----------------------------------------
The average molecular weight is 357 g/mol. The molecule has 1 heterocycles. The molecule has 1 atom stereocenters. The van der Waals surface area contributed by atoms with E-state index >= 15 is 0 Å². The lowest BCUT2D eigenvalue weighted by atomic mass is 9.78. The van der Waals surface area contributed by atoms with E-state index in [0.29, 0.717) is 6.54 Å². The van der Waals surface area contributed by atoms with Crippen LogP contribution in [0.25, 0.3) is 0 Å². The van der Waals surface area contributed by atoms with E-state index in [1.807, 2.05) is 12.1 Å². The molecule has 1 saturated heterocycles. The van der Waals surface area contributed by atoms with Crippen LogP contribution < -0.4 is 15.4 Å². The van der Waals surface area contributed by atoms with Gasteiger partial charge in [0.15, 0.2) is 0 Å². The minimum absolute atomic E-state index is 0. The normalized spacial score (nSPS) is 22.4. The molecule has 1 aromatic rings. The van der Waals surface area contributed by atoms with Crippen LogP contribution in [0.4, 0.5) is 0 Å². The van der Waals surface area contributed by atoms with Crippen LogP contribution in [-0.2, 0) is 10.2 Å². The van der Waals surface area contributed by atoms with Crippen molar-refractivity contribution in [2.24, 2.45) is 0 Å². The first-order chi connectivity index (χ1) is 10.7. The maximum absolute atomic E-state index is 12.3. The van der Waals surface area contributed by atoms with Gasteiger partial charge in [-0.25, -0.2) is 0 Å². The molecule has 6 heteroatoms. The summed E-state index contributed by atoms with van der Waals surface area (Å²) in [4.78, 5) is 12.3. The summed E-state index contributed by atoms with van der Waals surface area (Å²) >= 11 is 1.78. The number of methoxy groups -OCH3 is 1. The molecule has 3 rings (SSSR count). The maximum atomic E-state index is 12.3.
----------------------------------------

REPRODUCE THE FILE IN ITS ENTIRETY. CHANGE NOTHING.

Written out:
The average molecular weight is 357 g/mol. The molecule has 1 heterocycles. The molecule has 1 atom stereocenters. The van der Waals surface area contributed by atoms with E-state index >= 15 is 0 Å². The lowest BCUT2D eigenvalue weighted by atomic mass is 9.78. The van der Waals surface area contributed by atoms with E-state index in [0.29, 0.717) is 6.54 Å². The van der Waals surface area contributed by atoms with Crippen LogP contribution in [0.25, 0.3) is 0 Å². The van der Waals surface area contributed by atoms with E-state index in [1.807, 2.05) is 12.1 Å². The molecule has 1 saturated heterocycles. The van der Waals surface area contributed by atoms with Crippen LogP contribution < -0.4 is 15.4 Å². The van der Waals surface area contributed by atoms with Gasteiger partial charge in [0.15, 0.2) is 0 Å². The minimum absolute atomic E-state index is 0. The normalized spacial score (nSPS) is 22.4. The molecule has 1 aromatic rings. The van der Waals surface area contributed by atoms with Crippen LogP contribution in [0.4, 0.5) is 0 Å². The van der Waals surface area contributed by atoms with Crippen LogP contribution in [-0.2, 0) is 10.2 Å². The van der Waals surface area contributed by atoms with Crippen molar-refractivity contribution in [2.24, 2.45) is 0 Å². The first-order chi connectivity index (χ1) is 10.7. The maximum absolute atomic E-state index is 12.3. The van der Waals surface area contributed by atoms with Gasteiger partial charge in [-0.25, -0.2) is 0 Å². The molecule has 6 heteroatoms. The summed E-state index contributed by atoms with van der Waals surface area (Å²) in [4.78, 5) is 12.3. The summed E-state index contributed by atoms with van der Waals surface area (Å²) >= 11 is 1.78. The number of methoxy groups -OCH3 is 1. The molecule has 3 rings (SSSR count). The maximum atomic E-state index is 12.3.